As the slowdown in China continues, there is little hesitation for optical component vendors to blow up the potential for market opportunities, which will hardly be meaningful to their businesses in the short to medium terms. A good example is the large contract signed between Verizon and Corning, which will be for 5G applications, and will only tend to directly benefit those firms supplying the access space. As this rhetoric is being expressed, there does not seem to be much, if any, speculation about the potential for additional optics business resulting from one of the biggest news stories in recent times: Huawei’s intention to take on Amazon and other public cloud service providers.
Part of the reason for the lack of attention is the limited number of details being offered by Huawei on its plans, especially on the optical front. The supplier has also stressed that it will work with existing partners in putting its network together. While Huawei wants to give the impression that such a strategy is rather unique, certainly Amazon has leased capacity in the past.
One can reasonably assume that as part of the attractive price deals on equipment that Huawei will continue to provide to service providers outside of China that there will be an understanding that it will receive ready access to high-speed circuits at a reasonable cost. As we have pointed out in the past, hyperscale data center operators were forced to build their own networks in the US because of a combination of extremely high cost and the lack of availability of continuous nationwide circuits.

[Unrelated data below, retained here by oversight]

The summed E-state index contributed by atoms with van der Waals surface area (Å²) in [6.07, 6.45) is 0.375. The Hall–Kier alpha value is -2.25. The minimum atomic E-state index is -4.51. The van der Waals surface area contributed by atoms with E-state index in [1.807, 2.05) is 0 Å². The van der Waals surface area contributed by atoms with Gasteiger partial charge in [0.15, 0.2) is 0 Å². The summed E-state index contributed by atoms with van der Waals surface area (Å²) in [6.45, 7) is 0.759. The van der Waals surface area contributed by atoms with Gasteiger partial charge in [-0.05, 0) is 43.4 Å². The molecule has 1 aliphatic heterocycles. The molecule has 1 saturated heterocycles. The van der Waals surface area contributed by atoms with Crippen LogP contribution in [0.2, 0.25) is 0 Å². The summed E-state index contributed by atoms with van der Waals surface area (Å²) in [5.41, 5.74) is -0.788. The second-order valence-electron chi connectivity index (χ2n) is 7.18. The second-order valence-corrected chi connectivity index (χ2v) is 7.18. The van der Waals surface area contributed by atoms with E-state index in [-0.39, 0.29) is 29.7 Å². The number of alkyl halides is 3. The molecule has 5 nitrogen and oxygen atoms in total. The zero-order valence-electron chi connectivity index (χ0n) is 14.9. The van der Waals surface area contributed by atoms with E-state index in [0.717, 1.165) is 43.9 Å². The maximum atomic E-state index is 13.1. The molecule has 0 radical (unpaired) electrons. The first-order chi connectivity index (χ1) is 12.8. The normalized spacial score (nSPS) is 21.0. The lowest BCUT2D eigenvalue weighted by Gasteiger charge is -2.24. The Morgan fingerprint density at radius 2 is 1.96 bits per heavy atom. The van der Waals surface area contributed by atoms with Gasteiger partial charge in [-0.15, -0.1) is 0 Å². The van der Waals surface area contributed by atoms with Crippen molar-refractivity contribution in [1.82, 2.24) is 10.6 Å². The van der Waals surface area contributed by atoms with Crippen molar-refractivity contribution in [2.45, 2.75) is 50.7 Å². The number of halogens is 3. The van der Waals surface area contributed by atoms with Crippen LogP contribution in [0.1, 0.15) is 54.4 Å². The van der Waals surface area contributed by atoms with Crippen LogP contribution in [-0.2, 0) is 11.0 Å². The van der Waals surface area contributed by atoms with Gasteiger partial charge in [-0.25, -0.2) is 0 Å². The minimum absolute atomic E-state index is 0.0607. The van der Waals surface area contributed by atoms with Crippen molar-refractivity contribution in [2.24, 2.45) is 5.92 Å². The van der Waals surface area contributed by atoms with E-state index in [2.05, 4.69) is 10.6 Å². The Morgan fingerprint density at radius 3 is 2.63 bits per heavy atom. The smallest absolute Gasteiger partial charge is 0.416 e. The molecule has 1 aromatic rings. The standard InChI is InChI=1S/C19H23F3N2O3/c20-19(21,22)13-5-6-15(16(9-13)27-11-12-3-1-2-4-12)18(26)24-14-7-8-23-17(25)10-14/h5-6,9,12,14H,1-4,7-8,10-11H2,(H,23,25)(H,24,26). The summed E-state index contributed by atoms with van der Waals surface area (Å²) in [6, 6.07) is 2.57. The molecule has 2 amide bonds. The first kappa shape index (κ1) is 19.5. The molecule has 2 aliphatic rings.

Nevertheless, the vendor is reportedly planning to maintain control of at least part of this new infrastructure, which would open the door to the usage of its own optical hardware, possibly for both terrestrial and submarine applications. It seems that it would make little sense for Huawei not to take advantage of this new business venture to both increase its revenues, and to provide additional flexibility in its accounting methods to reverse the shrinking margins on its gear.
Another big factor to keep in mind is that there has been steady investment by the large data center operators, such as in component companies, as greater vertical integration helps to ensure the widest array of options. For Huawei, itself, we view it as just another important factor in what we perceive as a shift toward greater internal development of optical componentry, and that as it increasingly competes in the public cloud sector, it will probably want to maintain certain proprietary technology. Therefore, even if it becomes clearer soon that Huawei is supplying its own optical systems for its new cloud venture, it may not necessarily result in a substantial benefit to those suppliers that have been part of the most recent boom in China.
Although Huawei has experience in building private cloud networks, the vendor is starting out with extremely modest expectations on its initial revenue outlook, substantially dwarfed by the total projections for China’s Cloud Computing Development Three-Year Action Plan, indicating that that the equipment supplier does realize that it is truly entering a new arena, which will take lots of time to substantially move far out on the learning curve.
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[written by Mark Lutkowitz]